Flickr/Caitlin Regan

When making
decisions about breastfeeding
,
women typically focus on their new baby’s health.
However, a
recent study
 suggests that breastfeeding may be a
lifesaver for mothers.

The study, published online by Maternal
and Child Nutrition
, found a notably larger impact of
breastfeeding on women’s health, compared with infant
health.

Researchers discovered that there were
significantly fewer premature deaths in women who
breastfed
as medically recommended
compared to those who did
not. 

The
study reports
that 3,340 premature deaths of women and
children in the U.S. annually were connected to “suboptimal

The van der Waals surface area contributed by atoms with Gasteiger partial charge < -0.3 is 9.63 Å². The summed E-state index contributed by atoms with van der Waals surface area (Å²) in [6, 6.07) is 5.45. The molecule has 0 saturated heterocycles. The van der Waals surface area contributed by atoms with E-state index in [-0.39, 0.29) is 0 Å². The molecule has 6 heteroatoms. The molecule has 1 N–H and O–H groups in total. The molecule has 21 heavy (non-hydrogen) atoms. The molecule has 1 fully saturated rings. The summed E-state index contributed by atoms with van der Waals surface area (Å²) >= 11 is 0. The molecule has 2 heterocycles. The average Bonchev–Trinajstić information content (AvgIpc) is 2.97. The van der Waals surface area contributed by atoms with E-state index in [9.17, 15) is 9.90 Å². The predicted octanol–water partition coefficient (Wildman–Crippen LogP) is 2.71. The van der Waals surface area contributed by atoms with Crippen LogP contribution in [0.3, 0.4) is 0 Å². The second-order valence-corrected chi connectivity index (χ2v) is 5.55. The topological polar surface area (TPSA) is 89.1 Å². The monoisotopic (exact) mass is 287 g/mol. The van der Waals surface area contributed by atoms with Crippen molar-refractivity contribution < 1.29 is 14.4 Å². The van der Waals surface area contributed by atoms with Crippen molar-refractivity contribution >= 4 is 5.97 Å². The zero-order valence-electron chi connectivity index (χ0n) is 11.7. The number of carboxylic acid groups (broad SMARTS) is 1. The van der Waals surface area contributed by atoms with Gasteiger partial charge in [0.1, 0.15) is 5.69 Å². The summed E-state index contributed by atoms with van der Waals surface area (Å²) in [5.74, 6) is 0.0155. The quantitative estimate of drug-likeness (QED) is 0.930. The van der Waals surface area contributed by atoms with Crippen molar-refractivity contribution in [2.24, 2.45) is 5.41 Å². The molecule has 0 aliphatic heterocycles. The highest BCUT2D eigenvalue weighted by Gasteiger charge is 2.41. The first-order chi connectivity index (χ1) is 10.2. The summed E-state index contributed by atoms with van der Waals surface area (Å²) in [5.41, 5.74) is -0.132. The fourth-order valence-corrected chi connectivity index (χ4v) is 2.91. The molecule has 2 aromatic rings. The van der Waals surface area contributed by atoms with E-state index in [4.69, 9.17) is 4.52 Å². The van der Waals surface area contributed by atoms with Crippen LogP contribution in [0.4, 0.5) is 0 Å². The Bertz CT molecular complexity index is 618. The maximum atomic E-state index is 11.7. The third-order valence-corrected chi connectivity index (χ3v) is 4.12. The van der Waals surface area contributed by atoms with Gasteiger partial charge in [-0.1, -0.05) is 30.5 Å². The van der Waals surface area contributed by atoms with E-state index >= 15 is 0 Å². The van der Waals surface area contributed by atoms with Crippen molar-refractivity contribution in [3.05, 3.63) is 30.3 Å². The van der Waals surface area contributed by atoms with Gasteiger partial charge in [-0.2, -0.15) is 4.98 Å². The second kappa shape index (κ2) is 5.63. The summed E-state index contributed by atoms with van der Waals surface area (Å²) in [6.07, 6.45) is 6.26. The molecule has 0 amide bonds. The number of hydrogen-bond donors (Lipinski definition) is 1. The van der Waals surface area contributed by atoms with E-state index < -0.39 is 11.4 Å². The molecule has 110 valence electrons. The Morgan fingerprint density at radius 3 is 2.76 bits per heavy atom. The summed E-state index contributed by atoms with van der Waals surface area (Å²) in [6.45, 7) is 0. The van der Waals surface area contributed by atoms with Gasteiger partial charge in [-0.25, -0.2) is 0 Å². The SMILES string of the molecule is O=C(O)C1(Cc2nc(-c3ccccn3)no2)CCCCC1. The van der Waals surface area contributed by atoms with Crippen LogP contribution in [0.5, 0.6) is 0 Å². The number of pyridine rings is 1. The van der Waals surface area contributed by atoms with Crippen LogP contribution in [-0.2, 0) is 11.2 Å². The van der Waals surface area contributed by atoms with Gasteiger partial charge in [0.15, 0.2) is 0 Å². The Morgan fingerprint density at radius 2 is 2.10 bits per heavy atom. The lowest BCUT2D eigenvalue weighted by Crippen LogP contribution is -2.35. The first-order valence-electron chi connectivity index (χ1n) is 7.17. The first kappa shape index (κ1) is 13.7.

breastfeeding”— less than six months of exclusive breastfeeding.
The majority of those deaths—caused mostly by heart
attacks, diabetes, and sudden infant death syndrome—were

maternal. 

The study’s lead author,
Dr. Melissa Bartick
,
 spoke about the
effect of breastfeeding on women’s health. 

“It has a bigger impact in terms of medical cost and a
bigger impact in terms of lives saved,” Bartick
told CommonHealth.
“And most of that impact is derived from
encouraging women to breastfeed as long as they can for each
child.” 

What about women who choose not to breastfeed, or have
trouble breastfeeding? Bartick views this as an
opportunity to help all women meet their breastfeeding
goals. 

“Now that we see that this is more of a women’s health
issue, we are taking the fuel out of the “Mommy Wars,” she told

CommonHealth.
“This is not about who is a better
mother; it’s about women being supported to take care of
themselves and about society taking care of women.”



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